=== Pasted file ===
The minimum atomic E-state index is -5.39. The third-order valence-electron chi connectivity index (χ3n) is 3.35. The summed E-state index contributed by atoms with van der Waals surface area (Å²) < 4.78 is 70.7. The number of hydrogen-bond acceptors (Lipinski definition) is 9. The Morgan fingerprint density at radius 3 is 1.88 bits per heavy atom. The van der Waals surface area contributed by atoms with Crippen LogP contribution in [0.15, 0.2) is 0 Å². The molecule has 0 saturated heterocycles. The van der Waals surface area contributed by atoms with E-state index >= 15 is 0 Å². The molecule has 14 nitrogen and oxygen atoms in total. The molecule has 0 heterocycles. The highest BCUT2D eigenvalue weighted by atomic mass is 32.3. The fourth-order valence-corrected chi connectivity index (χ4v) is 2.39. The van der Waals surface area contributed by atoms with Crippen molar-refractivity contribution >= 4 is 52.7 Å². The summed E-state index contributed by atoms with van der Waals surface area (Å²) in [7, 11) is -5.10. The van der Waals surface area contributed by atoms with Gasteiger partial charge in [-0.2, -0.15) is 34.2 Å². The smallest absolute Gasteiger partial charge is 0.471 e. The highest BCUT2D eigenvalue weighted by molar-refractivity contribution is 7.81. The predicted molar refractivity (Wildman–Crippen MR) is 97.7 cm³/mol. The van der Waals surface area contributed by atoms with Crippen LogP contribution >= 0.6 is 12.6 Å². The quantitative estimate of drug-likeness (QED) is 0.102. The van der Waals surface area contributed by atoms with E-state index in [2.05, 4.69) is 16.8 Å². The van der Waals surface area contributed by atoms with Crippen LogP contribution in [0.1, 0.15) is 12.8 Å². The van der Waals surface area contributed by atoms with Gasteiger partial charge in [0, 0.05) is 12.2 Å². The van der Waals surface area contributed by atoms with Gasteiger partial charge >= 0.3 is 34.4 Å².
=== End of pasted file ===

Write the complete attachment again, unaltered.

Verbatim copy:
The minimum atomic E-state index is -5.39. The third-order valence-electron chi connectivity index (χ3n) is 3.35. The summed E-state index contributed by atoms with van der Waals surface area (Å²) < 4.78 is 70.7. The number of hydrogen-bond acceptors (Lipinski definition) is 9. The Morgan fingerprint density at radius 3 is 1.88 bits per heavy atom. The van der Waals surface area contributed by atoms with Crippen LogP contribution in [0.15, 0.2) is 0 Å². The molecule has 0 saturated heterocycles. The van der Waals surface area contributed by atoms with E-state index >= 15 is 0 Å². The molecule has 14 nitrogen and oxygen atoms in total. The molecule has 0 heterocycles. The highest BCUT2D eigenvalue weighted by atomic mass is 32.3. The fourth-order valence-corrected chi connectivity index (χ4v) is 2.39. The van der Waals surface area contributed by atoms with Crippen molar-refractivity contribution >= 4 is 52.7 Å². The summed E-state index contributed by atoms with van der Waals surface area (Å²) in [7, 11) is -5.10. The van der Waals surface area contributed by atoms with Gasteiger partial charge in [-0.2, -0.15) is 34.2 Å². The smallest absolute Gasteiger partial charge is 0.471 e. The highest BCUT2D eigenvalue weighted by molar-refractivity contribution is 7.81. The predicted molar refractivity (Wildman–Crippen MR) is 97.7 cm³/mol. The van der Waals surface area contributed by atoms with Crippen LogP contribution >= 0.6 is 12.6 Å². The quantitative estimate of drug-likeness (QED) is 0.102. The van der Waals surface area contributed by atoms with E-state index in [2.05, 4.69) is 16.8 Å². The van der Waals surface area contributed by atoms with Crippen LogP contribution in [0.1, 0.15) is 12.8 Å². The van der Waals surface area contributed by atoms with Gasteiger partial charge in [0, 0.05) is 12.2 Å². The van der Waals surface area contributed by atoms with Gasteiger partial charge >= 0.3 is 34.4 Å².